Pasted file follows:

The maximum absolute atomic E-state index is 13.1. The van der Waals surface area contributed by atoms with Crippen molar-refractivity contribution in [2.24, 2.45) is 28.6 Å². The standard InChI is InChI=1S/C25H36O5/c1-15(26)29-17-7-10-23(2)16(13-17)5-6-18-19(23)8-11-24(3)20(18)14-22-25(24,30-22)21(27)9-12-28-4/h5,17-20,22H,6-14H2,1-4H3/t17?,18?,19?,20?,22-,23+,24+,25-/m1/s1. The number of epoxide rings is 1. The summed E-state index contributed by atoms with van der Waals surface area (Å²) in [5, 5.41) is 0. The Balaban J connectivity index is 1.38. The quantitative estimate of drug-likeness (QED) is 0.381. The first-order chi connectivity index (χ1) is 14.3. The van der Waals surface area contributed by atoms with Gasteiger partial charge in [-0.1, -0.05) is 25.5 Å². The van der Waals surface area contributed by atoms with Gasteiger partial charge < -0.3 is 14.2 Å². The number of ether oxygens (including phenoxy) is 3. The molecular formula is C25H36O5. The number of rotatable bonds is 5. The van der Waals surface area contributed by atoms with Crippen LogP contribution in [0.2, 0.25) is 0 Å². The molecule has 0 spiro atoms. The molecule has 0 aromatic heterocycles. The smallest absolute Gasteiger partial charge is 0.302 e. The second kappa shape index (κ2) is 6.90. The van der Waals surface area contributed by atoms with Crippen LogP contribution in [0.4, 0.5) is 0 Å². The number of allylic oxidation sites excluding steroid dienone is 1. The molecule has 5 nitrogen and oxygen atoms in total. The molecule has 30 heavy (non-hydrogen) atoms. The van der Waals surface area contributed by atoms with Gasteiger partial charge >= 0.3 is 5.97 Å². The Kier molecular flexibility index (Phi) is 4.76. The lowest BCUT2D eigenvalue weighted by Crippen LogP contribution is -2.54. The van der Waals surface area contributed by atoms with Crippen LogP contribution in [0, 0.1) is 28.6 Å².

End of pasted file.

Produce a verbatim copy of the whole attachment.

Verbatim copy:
The maximum absolute atomic E-state index is 13.1. The van der Waals surface area contributed by atoms with Crippen molar-refractivity contribution in [2.24, 2.45) is 28.6 Å². The standard InChI is InChI=1S/C25H36O5/c1-15(26)29-17-7-10-23(2)16(13-17)5-6-18-19(23)8-11-24(3)20(18)14-22-25(24,30-22)21(27)9-12-28-4/h5,17-20,22H,6-14H2,1-4H3/t17?,18?,19?,20?,22-,23+,24+,25-/m1/s1. The number of epoxide rings is 1. The summed E-state index contributed by atoms with van der Waals surface area (Å²) in [5, 5.41) is 0. The Balaban J connectivity index is 1.38. The quantitative estimate of drug-likeness (QED) is 0.381. The first-order chi connectivity index (χ1) is 14.3. The van der Waals surface area contributed by atoms with Gasteiger partial charge in [-0.1, -0.05) is 25.5 Å². The van der Waals surface area contributed by atoms with Gasteiger partial charge < -0.3 is 14.2 Å². The number of ether oxygens (including phenoxy) is 3. The molecular formula is C25H36O5. The number of rotatable bonds is 5. The van der Waals surface area contributed by atoms with Crippen LogP contribution in [0.2, 0.25) is 0 Å². The molecule has 0 spiro atoms. The molecule has 0 aromatic heterocycles. The smallest absolute Gasteiger partial charge is 0.302 e. The second kappa shape index (κ2) is 6.90. The van der Waals surface area contributed by atoms with Crippen LogP contribution in [0.4, 0.5) is 0 Å². The number of allylic oxidation sites excluding steroid dienone is 1. The molecule has 5 nitrogen and oxygen atoms in total. The molecule has 30 heavy (non-hydrogen) atoms. The van der Waals surface area contributed by atoms with Gasteiger partial charge >= 0.3 is 5.97 Å². The Kier molecular flexibility index (Phi) is 4.76. The lowest BCUT2D eigenvalue weighted by Crippen LogP contribution is -2.54. The van der Waals surface area contributed by atoms with Crippen LogP contribution in [0, 0.1) is 28.6 Å².